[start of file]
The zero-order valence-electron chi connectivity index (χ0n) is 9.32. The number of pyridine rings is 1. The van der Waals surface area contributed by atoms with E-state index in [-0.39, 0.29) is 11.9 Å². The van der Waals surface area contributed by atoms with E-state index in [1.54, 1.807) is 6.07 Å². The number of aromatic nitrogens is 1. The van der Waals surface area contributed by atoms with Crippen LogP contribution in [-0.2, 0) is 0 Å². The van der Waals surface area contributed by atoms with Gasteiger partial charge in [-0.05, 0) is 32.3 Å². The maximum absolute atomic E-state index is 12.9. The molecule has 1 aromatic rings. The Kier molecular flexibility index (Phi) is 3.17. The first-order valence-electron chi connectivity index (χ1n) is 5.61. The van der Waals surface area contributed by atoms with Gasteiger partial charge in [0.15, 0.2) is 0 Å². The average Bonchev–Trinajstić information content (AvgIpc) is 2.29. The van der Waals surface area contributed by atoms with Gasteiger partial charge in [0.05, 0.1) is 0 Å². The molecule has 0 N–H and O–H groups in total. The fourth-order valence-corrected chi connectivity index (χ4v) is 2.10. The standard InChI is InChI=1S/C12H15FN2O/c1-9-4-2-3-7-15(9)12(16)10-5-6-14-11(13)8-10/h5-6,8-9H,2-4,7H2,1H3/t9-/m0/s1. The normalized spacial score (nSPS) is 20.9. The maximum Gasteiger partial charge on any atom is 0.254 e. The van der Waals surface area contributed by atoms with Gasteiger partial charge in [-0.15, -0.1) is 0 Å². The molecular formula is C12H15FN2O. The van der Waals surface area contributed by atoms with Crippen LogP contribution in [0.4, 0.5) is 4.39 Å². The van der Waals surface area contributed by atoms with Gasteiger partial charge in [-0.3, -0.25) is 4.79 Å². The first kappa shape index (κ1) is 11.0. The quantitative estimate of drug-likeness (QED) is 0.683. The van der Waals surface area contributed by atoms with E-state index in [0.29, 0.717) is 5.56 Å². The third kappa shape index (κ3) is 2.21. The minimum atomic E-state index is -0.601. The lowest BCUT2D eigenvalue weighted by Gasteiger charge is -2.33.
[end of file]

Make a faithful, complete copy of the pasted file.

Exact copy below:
The zero-order valence-electron chi connectivity index (χ0n) is 9.32. The number of pyridine rings is 1. The van der Waals surface area contributed by atoms with E-state index in [-0.39, 0.29) is 11.9 Å². The van der Waals surface area contributed by atoms with E-state index in [1.54, 1.807) is 6.07 Å². The number of aromatic nitrogens is 1. The van der Waals surface area contributed by atoms with Crippen LogP contribution in [-0.2, 0) is 0 Å². The van der Waals surface area contributed by atoms with Gasteiger partial charge in [-0.05, 0) is 32.3 Å². The maximum absolute atomic E-state index is 12.9. The molecule has 1 aromatic rings. The Kier molecular flexibility index (Phi) is 3.17. The first-order valence-electron chi connectivity index (χ1n) is 5.61. The van der Waals surface area contributed by atoms with Gasteiger partial charge in [0.15, 0.2) is 0 Å². The average Bonchev–Trinajstić information content (AvgIpc) is 2.29. The van der Waals surface area contributed by atoms with Gasteiger partial charge in [0.05, 0.1) is 0 Å². The molecule has 0 N–H and O–H groups in total. The fourth-order valence-corrected chi connectivity index (χ4v) is 2.10. The standard InChI is InChI=1S/C12H15FN2O/c1-9-4-2-3-7-15(9)12(16)10-5-6-14-11(13)8-10/h5-6,8-9H,2-4,7H2,1H3/t9-/m0/s1. The normalized spacial score (nSPS) is 20.9. The maximum Gasteiger partial charge on any atom is 0.254 e. The van der Waals surface area contributed by atoms with Gasteiger partial charge in [-0.15, -0.1) is 0 Å². The molecular formula is C12H15FN2O. The van der Waals surface area contributed by atoms with Crippen LogP contribution in [0.4, 0.5) is 4.39 Å². The van der Waals surface area contributed by atoms with Gasteiger partial charge in [-0.3, -0.25) is 4.79 Å². The first kappa shape index (κ1) is 11.0. The quantitative estimate of drug-likeness (QED) is 0.683. The van der Waals surface area contributed by atoms with E-state index in [0.29, 0.717) is 5.56 Å². The third kappa shape index (κ3) is 2.21. The minimum atomic E-state index is -0.601. The lowest BCUT2D eigenvalue weighted by Gasteiger charge is -2.33.